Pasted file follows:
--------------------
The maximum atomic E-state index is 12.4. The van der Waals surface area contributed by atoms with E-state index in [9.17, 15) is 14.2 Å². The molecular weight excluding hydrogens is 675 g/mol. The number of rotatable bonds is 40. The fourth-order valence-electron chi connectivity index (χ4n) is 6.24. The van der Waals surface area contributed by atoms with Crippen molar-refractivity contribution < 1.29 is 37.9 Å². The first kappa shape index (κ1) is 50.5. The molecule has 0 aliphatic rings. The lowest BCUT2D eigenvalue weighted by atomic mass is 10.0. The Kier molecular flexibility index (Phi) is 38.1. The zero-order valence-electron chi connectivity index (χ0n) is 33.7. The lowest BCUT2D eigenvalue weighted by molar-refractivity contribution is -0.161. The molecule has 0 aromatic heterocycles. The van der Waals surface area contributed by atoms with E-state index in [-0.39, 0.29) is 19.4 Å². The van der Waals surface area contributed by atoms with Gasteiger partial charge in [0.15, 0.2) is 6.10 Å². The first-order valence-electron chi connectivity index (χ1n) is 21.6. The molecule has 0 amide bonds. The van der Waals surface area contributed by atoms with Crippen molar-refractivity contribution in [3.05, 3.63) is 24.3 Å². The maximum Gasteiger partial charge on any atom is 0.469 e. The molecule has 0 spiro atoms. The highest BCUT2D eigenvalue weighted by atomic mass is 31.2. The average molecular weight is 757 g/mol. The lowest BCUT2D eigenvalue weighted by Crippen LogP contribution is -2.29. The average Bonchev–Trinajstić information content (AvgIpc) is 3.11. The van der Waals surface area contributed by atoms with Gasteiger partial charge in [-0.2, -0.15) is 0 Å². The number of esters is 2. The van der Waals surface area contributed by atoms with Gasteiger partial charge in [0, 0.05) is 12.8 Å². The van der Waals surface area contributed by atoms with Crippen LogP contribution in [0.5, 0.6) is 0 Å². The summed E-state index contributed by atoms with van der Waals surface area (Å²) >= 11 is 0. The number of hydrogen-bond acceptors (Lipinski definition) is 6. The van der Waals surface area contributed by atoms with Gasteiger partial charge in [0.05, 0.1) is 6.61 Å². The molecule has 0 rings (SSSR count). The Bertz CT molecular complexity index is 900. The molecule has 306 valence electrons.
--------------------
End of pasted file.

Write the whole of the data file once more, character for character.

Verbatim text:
The maximum atomic E-state index is 12.4. The van der Waals surface area contributed by atoms with E-state index in [9.17, 15) is 14.2 Å². The molecular weight excluding hydrogens is 675 g/mol. The number of rotatable bonds is 40. The fourth-order valence-electron chi connectivity index (χ4n) is 6.24. The van der Waals surface area contributed by atoms with Crippen molar-refractivity contribution < 1.29 is 37.9 Å². The first kappa shape index (κ1) is 50.5. The molecule has 0 aliphatic rings. The lowest BCUT2D eigenvalue weighted by atomic mass is 10.0. The Kier molecular flexibility index (Phi) is 38.1. The zero-order valence-electron chi connectivity index (χ0n) is 33.7. The lowest BCUT2D eigenvalue weighted by molar-refractivity contribution is -0.161. The molecule has 0 aromatic heterocycles. The van der Waals surface area contributed by atoms with E-state index in [-0.39, 0.29) is 19.4 Å². The van der Waals surface area contributed by atoms with Gasteiger partial charge in [0.15, 0.2) is 6.10 Å². The first-order valence-electron chi connectivity index (χ1n) is 21.6. The molecule has 0 amide bonds. The van der Waals surface area contributed by atoms with Crippen molar-refractivity contribution in [3.05, 3.63) is 24.3 Å². The maximum Gasteiger partial charge on any atom is 0.469 e. The molecule has 0 spiro atoms. The highest BCUT2D eigenvalue weighted by atomic mass is 31.2. The average molecular weight is 757 g/mol. The lowest BCUT2D eigenvalue weighted by Crippen LogP contribution is -2.29. The average Bonchev–Trinajstić information content (AvgIpc) is 3.11. The van der Waals surface area contributed by atoms with Gasteiger partial charge in [-0.2, -0.15) is 0 Å². The number of esters is 2. The van der Waals surface area contributed by atoms with Gasteiger partial charge in [0, 0.05) is 12.8 Å². The van der Waals surface area contributed by atoms with Crippen LogP contribution in [0.5, 0.6) is 0 Å². The summed E-state index contributed by atoms with van der Waals surface area (Å²) >= 11 is 0. The number of hydrogen-bond acceptors (Lipinski definition) is 6. The van der Waals surface area contributed by atoms with Gasteiger partial charge in [0.05, 0.1) is 6.61 Å². The molecule has 0 rings (SSSR count). The Bertz CT molecular complexity index is 900. The molecule has 306 valence electrons.